Interstate 5 is a Berlin Wall through the heart of Sacramento, severing the connections between downtown and Old Sacramento. It was a product of a time when cars ruled the world, and no other values were of importance. Those times are over, and now it is time to tear down the wall and re-unify Sacramento. A map showing the general idea follows the break, but here are the highlights:
the current Interstate 5 elevated freeway would be torn down, and replaced by a trenched and decked section
I Street, J Street, L Street, and N Street would be reconnected over the freeway as regular streets; K Street would be reconnected over (not under) the freeway as a pedestrian and bicyclist street, the main grand entrance to Old Sacramento for tourists and many locals
Old Sacramento would not only be easily accessible from downtown, but visible from downtown
other adjustments would be made to the streets and circulation in this area
This will certainly not be my last post on these ideas, and I will explore the why and how of the pedestrian and bicyclist streets shown.
Note on terms: “cut and cover” is often used for underground transit and rail lines, but the term seems less commonly used for freeways, so I’ve used “trench and deck”; “the big dig” is also often used, after the project in Boston, which went way over budget and took years longer than intended, but apparently has had a very positive affect on the city
The topic uses the photo at right to illustrate the question. What you can’t see in the photo is that behind the photographer and across 3rd Street (to the left), pedestrian access is on the south side, but to the west, it is on the north side.
Comments include a number about the aesthetics of this entrance to Old Sacramento, including the having a dark freeway under crossing as the main route into the one of the highlights of Sacramento, with poor signing for motor vehicle drivers, bicyclists, and pedestrians. A surprising (to me) number of comments, though, were about the transportation aspects, that it is really not safe for bicyclists or pedestrians to use this entrance, even if they know it is there, and the paucity of other options. I think it is clear that the commenters agreed that the way in which Interstate 5 severed the connections between downtown and Old Sacramento is a major issue.
These photos are of the I Street entrance to Old Sacramento, showing various problems and hazards that exist for pedestrians and bicyclists at this location.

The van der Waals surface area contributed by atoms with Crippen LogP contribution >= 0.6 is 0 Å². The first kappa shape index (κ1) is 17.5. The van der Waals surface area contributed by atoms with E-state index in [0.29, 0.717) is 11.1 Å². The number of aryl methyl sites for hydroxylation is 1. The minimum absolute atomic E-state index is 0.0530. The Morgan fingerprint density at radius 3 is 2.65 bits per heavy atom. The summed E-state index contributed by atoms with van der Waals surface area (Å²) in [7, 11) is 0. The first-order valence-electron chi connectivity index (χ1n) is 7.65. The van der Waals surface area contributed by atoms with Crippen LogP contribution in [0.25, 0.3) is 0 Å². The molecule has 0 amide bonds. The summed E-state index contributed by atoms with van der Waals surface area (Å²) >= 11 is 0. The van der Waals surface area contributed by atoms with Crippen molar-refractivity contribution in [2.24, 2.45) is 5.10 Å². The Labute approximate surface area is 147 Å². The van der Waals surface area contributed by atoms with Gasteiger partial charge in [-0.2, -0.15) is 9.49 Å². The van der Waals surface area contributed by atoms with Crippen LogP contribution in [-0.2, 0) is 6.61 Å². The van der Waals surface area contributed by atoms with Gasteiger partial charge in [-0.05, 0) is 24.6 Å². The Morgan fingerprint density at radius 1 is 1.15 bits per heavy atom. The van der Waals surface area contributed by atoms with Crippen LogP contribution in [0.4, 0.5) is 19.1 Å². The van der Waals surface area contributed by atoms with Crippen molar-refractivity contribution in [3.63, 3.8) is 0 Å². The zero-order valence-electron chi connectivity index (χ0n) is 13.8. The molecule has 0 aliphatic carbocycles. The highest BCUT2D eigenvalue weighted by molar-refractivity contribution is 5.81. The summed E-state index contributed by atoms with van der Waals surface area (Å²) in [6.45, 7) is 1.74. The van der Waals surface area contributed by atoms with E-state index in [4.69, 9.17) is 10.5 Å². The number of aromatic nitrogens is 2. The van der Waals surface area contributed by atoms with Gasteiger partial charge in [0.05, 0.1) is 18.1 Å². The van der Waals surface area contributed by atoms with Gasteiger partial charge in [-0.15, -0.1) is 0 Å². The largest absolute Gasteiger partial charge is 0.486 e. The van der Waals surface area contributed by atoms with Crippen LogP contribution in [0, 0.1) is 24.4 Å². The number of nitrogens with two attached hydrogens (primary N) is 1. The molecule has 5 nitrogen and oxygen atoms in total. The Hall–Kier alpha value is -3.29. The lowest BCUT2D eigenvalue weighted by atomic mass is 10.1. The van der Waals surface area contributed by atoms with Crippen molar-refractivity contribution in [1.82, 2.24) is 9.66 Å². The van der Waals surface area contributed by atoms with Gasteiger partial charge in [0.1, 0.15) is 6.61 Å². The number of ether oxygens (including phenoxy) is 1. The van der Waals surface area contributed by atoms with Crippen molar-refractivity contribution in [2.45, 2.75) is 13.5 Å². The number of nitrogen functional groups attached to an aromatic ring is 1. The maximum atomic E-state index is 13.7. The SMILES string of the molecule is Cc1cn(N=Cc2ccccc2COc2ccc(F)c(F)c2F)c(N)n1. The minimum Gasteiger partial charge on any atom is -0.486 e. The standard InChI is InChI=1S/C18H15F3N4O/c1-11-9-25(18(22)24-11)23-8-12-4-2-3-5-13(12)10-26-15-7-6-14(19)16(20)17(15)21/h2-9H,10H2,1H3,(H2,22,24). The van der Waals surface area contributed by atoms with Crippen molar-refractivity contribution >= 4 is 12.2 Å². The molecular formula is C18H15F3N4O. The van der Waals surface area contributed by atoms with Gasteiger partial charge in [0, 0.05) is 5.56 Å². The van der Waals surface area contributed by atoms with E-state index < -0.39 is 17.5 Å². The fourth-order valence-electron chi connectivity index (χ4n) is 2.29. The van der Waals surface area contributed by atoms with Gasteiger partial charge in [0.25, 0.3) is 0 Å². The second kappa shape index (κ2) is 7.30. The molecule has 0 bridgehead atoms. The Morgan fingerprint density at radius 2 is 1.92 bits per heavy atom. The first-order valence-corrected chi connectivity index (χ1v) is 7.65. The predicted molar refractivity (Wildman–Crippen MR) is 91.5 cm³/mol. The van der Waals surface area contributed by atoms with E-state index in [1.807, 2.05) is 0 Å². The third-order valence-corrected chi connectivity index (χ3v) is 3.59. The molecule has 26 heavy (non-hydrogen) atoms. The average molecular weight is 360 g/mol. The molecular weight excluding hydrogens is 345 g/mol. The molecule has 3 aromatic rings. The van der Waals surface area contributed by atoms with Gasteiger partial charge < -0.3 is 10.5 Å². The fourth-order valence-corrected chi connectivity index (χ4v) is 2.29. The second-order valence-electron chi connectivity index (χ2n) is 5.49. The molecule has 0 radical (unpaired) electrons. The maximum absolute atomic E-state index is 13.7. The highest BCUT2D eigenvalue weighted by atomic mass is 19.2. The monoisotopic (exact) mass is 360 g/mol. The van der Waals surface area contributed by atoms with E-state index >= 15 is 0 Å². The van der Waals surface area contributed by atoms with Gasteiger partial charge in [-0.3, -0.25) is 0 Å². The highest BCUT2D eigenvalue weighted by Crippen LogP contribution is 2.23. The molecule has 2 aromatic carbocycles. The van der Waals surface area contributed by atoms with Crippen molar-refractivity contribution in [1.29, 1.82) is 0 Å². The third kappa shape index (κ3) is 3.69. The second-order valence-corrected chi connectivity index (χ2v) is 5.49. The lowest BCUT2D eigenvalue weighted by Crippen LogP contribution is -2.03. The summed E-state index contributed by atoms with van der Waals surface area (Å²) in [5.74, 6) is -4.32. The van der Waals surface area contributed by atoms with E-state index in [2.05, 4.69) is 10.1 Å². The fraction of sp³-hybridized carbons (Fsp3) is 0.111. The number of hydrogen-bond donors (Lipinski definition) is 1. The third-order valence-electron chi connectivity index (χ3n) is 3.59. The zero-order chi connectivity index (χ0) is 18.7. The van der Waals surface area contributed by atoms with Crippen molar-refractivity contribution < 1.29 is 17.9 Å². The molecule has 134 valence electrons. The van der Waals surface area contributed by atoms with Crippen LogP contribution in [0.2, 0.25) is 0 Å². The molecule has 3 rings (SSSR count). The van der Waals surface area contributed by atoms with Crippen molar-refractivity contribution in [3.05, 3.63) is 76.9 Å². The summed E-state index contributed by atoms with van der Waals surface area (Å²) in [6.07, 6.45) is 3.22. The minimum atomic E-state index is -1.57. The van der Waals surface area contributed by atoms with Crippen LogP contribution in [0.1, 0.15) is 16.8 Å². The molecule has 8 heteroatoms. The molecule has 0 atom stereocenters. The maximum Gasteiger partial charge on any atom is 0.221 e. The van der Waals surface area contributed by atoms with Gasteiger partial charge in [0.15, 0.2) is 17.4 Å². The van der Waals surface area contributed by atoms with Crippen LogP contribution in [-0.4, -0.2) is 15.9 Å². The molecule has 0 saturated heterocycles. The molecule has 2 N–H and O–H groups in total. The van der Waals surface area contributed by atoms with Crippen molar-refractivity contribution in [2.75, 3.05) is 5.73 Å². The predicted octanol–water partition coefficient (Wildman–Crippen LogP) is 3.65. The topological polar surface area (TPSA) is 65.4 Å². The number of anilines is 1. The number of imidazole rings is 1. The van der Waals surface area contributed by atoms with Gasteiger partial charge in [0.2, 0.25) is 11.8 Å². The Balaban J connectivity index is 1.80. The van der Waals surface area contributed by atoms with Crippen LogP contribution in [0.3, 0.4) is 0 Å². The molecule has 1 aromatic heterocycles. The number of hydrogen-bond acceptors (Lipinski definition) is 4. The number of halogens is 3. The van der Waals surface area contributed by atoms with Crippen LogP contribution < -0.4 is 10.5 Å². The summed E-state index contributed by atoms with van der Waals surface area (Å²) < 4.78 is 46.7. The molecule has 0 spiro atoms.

The crosswalks here are not really safe. All sorts of signing has been installed to try to make them safe, but that is a poor substitute for correct design.
The free right turn from I Street eastbound to 3rd Street southbound is taken at high speed by many drivers, leaving insufficient time to stop for pedestrians. It is especially challenging because the driver is leaving the dark area under the freeway underpass and entering a bright area on the street, and the eye adjustment period again leaves insufficient time to stop for pedestrians.
The sidewalk on the southwest corner of I Street and 3rd Street doesn’t really lead anywhere for a person wanting to go to Old Sacramento. There are stairs into the parking garage, but no ramp, and on 3rd Street the sidewalk ends at the driveway entrance to the parking garage. If an able bodied person does us the stairs, there is not indication once inside the parking garage about how to get to Old Sacramento, and several of the ways one might go are signed against pedestrians.
The sidewalk heading west from 5th Street is on the south side of I Street, and there is no sidewalk on the north side due to the high-speed onramps to Interstate 5 and I Street Bridge. From 3rd Street and on into Old Sacramento, the sidewalk is on the north side, and there is no sidewalk on the south side. So a pedestrian must cross over I Street in order to continue westward. It is not comfortable or safe to use this crosswalk. I watched a number of people crossing at other locations, including the island formed by the free right turn, because they didn’t feel safe using the crosswalk. Most motor vehicle drivers stop at the stop sign on I Street, but many do not.
SACOG in the 2013 funding round allocated $9M to the Riverfront Reconnection project in the City of Sacramento. This phase extends 2nd Street from Old Sacramento to Capitol Mall, providing an easier access to Old Sacramento, and also adds sidewalks to O Street and improves sidewalks and bike lanes on Capitol Mall between 3rd Street and the Tower Bridge. The overall purpose is to create or restore connections between downtown Sacramento and Old Sacramento which were severed by Interstate 5.